Monday, Sept. 10, 2018 | 2 a.m.
Nevada needs to do more to protect its citizens from financial exploitation and abuse.
By many measures, Nevada’s population may be particularly vulnerable to exploitative financial contracts. One recent ranking placed Nevada at 39th nationally in terms of financial literacy. Prosperity Now, a non-profit focused on issues facing low-income Americans, ranked Nevada even lower, at 48th.
One thing is clear: Nevada cannot rely on Washington to set policy and protect Nevada’s population. Mick Mulvaney, the Trump-appointed head of the Consumer Financial Protection Bureau, has shown little interest in policing predatory lending practices. Instead, he announced that the CFPB would focus instead on “identifying and addressing outdated, unnecessary, or unduly burdensome regulations.”
Although over-regulation may be a problem in some states, Nevada does not suffer from this problem. In contrast to other states that cap the amount of interest a payday lender can charge, Nevada places no limit on the rates a payday lender can extract. In practice, the Center for Responsible Lending found that Nevada averages an eye-popping annual interest rate of 652 percent. To protect our soldiers from abusive lending, federal law forbids loans to service members at rates in excess of 36 percent. This means that the average cash-strapped Nevadan pays nearly 20 times more than the highest permissible rate to lend to a service member.
Nevada could use more law and more effective law enforcement. At present, many payday lenders seemingly disregard the limited regulations Nevada has in place. A performance audit of the Nevada regulator charged with overseeing payday lending found that about a third of payday lenders received a “less-than-satisfactory” rating over the last five years.
Importantly, Nevada needs to regulate because the payday lending market will not police itself. There is no reason to believe that competition between rival payday lenders will drive prices down for consumers. Payday lenders have financially strapped Nevadans over a barrel already. No rational person would borrow money at a rate of over 600 percent per year if they had other options and the leisure time to find a better deal.
At the least, the Nevada Legislature should grab the low-hanging fruit and give state regulators the resources they need to oversee the industry effectively. The state’s own performance audit strongly recommended that the Legislature authorize and fund a centralized loan database to track payday lending in the state. Many other states already have databases in place, giving their state governments the information and tools needed to oversee their markets.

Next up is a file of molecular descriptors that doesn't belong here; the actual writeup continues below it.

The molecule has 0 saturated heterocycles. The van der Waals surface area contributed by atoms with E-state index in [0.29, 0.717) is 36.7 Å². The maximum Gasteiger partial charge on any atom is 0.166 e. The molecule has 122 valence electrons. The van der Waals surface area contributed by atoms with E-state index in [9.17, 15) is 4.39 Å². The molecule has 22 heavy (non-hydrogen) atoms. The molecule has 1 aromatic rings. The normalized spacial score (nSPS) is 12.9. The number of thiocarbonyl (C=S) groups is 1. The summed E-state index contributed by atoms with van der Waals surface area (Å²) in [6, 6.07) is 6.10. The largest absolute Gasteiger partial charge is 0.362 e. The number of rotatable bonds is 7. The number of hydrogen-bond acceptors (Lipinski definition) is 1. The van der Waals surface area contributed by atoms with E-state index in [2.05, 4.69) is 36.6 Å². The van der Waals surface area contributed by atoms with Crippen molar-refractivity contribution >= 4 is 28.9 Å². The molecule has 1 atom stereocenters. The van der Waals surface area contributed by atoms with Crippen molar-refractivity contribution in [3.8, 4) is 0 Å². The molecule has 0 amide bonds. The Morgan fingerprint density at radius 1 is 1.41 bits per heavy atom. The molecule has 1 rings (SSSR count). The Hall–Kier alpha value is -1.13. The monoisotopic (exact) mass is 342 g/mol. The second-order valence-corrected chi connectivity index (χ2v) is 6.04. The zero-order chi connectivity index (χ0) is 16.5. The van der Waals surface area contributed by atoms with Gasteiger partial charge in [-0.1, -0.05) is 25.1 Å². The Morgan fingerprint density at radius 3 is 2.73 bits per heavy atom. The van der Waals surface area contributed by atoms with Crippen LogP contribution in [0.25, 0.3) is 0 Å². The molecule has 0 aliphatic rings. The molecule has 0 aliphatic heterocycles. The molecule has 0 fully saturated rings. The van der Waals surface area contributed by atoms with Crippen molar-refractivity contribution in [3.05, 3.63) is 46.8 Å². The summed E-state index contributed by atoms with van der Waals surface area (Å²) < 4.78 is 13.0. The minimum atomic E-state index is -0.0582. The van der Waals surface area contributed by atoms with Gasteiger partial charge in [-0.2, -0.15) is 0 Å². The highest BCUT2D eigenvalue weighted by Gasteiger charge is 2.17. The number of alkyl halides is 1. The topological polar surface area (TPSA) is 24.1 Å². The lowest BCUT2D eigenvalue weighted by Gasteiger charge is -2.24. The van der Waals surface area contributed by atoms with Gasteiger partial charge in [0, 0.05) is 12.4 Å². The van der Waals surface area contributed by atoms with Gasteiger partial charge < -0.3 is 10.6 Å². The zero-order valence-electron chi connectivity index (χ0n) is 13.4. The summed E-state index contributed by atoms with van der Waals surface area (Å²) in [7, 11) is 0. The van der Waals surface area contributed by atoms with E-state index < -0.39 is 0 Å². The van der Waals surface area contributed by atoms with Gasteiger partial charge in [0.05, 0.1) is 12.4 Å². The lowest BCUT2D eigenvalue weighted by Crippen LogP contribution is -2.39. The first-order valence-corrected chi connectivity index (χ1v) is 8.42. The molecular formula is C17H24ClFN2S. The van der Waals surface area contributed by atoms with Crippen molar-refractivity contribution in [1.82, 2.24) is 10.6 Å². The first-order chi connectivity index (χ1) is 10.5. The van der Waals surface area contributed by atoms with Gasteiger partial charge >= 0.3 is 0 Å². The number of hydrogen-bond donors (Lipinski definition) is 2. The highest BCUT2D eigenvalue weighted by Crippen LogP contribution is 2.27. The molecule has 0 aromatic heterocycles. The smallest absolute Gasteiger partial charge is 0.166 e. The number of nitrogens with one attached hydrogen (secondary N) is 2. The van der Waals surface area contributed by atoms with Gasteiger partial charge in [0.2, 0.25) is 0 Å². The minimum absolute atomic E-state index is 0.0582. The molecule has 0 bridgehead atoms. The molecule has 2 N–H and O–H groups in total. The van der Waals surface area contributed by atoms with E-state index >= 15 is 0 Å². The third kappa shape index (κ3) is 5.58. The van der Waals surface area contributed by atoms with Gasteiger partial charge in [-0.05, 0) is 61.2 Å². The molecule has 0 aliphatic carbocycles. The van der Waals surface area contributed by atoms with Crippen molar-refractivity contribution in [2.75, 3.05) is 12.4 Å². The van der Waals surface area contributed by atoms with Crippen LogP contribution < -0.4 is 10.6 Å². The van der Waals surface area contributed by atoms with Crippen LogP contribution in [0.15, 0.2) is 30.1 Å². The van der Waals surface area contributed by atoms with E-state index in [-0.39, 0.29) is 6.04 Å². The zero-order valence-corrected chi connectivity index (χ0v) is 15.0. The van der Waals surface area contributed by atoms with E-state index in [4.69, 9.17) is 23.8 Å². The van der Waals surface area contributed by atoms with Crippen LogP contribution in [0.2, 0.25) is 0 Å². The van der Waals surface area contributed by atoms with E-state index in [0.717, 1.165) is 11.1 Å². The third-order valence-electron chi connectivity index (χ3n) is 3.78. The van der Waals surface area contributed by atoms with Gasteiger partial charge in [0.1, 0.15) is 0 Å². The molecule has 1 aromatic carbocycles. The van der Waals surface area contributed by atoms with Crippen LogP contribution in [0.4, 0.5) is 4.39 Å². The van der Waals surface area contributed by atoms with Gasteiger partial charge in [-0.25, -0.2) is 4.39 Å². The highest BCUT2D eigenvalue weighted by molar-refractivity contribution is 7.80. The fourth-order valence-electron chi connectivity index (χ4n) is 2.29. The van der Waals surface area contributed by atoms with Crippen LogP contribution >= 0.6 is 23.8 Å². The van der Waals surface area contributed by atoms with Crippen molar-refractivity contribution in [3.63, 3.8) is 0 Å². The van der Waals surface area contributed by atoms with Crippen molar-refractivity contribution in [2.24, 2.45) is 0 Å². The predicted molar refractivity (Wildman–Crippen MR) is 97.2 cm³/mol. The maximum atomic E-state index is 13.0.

A database would consolidate scattered information and protect consumers and the industry. Borrowers already disclose information that regulators see during their examinations. A database putting that information together offers significant efficiency gains. By tracking all of the loans in the state, state regulators could more quickly identify and respond to the most exploitative practices.
Lenders would also benefit from additional transparency because they could identify overextended borrowers and refuse to lend additional funds to consumers that do not qualify for loans and will not be able to repay them.
A database also would yield important informational benefits for the state Legislature. The information collected would inform future legislative decisions about regulating the payday lending industry, and would help Nevada legislators see precisely how much Nevadans pay out in interest each year.
The money lost to high-interest loans often leaves the state to flow into the pockets of wealthy stockholders situated elsewhere. The vast bulk of money spent keeping up with exorbitant interest rates will not circulate in the local economy and stimulate economic growth in Nevada’s communities.
To be sure, some people have had positive experiences with payday lending. Access to quick funds can, in theory, help someone out of a short-term bind.
Yet the danger is that a person’s sudden, short-term needs can turn into an interest-rate trap.
If a Nevadan cannot repay the loan and the interest begins to accumulate, interest costs may take away his or her ability to put food on the table.
The Nevada Legislature should summon its courage and do its job this coming session and work to protect Nevadans from financial exploitation.
They should have the hard conversations with the industry’s well-connected and well-funded lobbyists.
With the industry’s ever-expanding presence in Nevada, it must accept some reasonable oversight.
Benjamin P. Edwards is an associate professor of law at the William S. Boyd School of Law at UNLV.